Quiet reflection for Marchionne

There’s considerable consternation in the auto industry presently, but that concern is divided into two camps. On the one hand, there are those in the here and now anxious about whether total industry volume in the US next year will be 18m or 17.8m. On the other, there are those more concerned about the future and whether CASE (connected, autonomous, shared and electrified) or ACES (to put it another way) will fundamentally challenge the industry’s business model. A model that’s been built up over the last 100 years or so.

The differences in approach were there for all to see at the CAR Management Briefing Seminars held in Traverse City, Michigan last week. The seminars kicked off with a period of reflective silence for the late Sergio Marchionne, an executive you suspect would firmly be in the first camp, with Marchionne having made his mark conserving capital expenditure and waiting to see the way the wind was blowing before deciding to invest (his 2015 investor day presentation ‘Confessions of a Capital Junkie’ is well worth another read).

The business model that has served the industry so well basically goes – make, sell to an individual, service, repeat. If you’re doing this persistently in the short term those couple of hundred thousand unit differences in an industry’s outlook make all the difference. Depending on your portfolio you’re either the darling of Wall Street or a pariah. It’s the model everyone understands or as one executive put it in an aside, “This business is all about making money, right? Nobody’s got any clarity on any of that other stuff.”

In the future, the simple linear supply chain (as set out above) will evolve and is evolving already.

The case for CASE

The schedule at the MBS was heavy on CASE content and we heard from a variety of speakers on the subject.

Millennials are a generation that have grown up with technology and are thus willing to give up control to technology and won’t be particularly bothered about owning or leasing a car.

Audi of America’s Director for Connected Vehicles, Anupam Malhotra, outlined clearly the drivers for CASE. Foremost among the drivers are demographic change. Currently 15% of consumers are millennials and this will rise to 25% by 2025. As Malhotra pointed out, “Millennials are a generation that have grown up with technology and are thus willing to give up control to technology and won’t be particularly bothered about owning or leasing a car.” Malhotra then set out clearly to demonstrate the short and long-term impact of the CASE megatrends and what follows is how he sees each level of CASE in terms of when and its level of impact:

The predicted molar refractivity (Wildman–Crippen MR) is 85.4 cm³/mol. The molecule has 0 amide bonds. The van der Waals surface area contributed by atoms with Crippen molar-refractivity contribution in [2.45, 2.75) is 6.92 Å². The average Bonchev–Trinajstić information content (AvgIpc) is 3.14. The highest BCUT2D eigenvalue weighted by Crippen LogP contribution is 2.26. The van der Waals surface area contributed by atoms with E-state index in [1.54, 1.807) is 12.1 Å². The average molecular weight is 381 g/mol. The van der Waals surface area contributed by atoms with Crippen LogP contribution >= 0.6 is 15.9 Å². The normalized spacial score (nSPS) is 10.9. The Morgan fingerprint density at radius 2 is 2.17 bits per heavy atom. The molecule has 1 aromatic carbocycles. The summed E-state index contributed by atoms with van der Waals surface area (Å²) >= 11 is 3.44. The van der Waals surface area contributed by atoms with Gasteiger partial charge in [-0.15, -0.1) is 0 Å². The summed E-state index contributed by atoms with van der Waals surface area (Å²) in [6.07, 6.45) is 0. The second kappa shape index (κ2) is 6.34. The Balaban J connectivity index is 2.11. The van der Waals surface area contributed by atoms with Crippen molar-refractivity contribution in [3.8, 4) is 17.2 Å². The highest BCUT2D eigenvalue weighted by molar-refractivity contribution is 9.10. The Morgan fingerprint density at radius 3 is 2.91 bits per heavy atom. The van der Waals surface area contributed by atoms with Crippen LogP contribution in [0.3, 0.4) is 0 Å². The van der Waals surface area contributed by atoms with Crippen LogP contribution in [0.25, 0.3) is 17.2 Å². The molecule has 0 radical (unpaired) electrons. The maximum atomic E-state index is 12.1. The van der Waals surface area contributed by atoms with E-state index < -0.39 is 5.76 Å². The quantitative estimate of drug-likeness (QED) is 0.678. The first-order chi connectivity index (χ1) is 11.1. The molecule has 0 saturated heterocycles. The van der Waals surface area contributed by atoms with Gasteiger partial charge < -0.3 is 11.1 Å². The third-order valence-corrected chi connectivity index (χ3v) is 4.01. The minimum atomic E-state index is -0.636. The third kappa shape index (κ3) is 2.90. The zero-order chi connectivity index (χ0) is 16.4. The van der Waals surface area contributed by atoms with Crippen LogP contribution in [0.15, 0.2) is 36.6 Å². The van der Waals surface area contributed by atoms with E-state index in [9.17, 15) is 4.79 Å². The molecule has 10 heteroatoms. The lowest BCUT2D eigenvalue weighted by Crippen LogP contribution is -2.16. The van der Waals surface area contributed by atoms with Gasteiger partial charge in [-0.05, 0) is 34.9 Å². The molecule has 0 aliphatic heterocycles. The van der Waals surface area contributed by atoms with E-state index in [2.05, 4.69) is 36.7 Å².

• Connected – happening now and low disruption (works with the vehicle sales model of today). Although it’s happening now, connected is not yet finished. Next will be increased personalisation from data measuring the behaviour of the vehicle and its occupants. V2X and 5G introduction will be the enablers for this development, just as connectivity is, and will be, a foundation for autonomous, shared and electrification.
  • Shared – high disruption and long-term, as don’t have to own vehicles and won’t need retail if the way people access mobility changed.
  • Electrification – near-term and high-disruption. A higher volume of electrified vehicles is needed to meet regulatory demands (note: presentation was before the Trump administration rollback of 2025 regulations…) than is demanded by the consumer. However, battery technology is getting to the point where mass adoption will be possible. Additionally, the charging infrastructure – read petrol stations – will not need to be as widespread as it is for ICE vehicles as electrified vehicles will be charged at home or work 80% of the time.
  • Autonomous – long-term, L5 autonomous is 10-15 years away and high disruption

Given the positioning of the drivers Malhotra sees the order of adoption bringing a reordering of the acronym to CESA as he sees Level 5 autonomy being dependent on ‘shared’ being fully up and running. Once it is, it will allow fleet specification – and thus with lower-cost interior materials – L5 vehicles to roll out.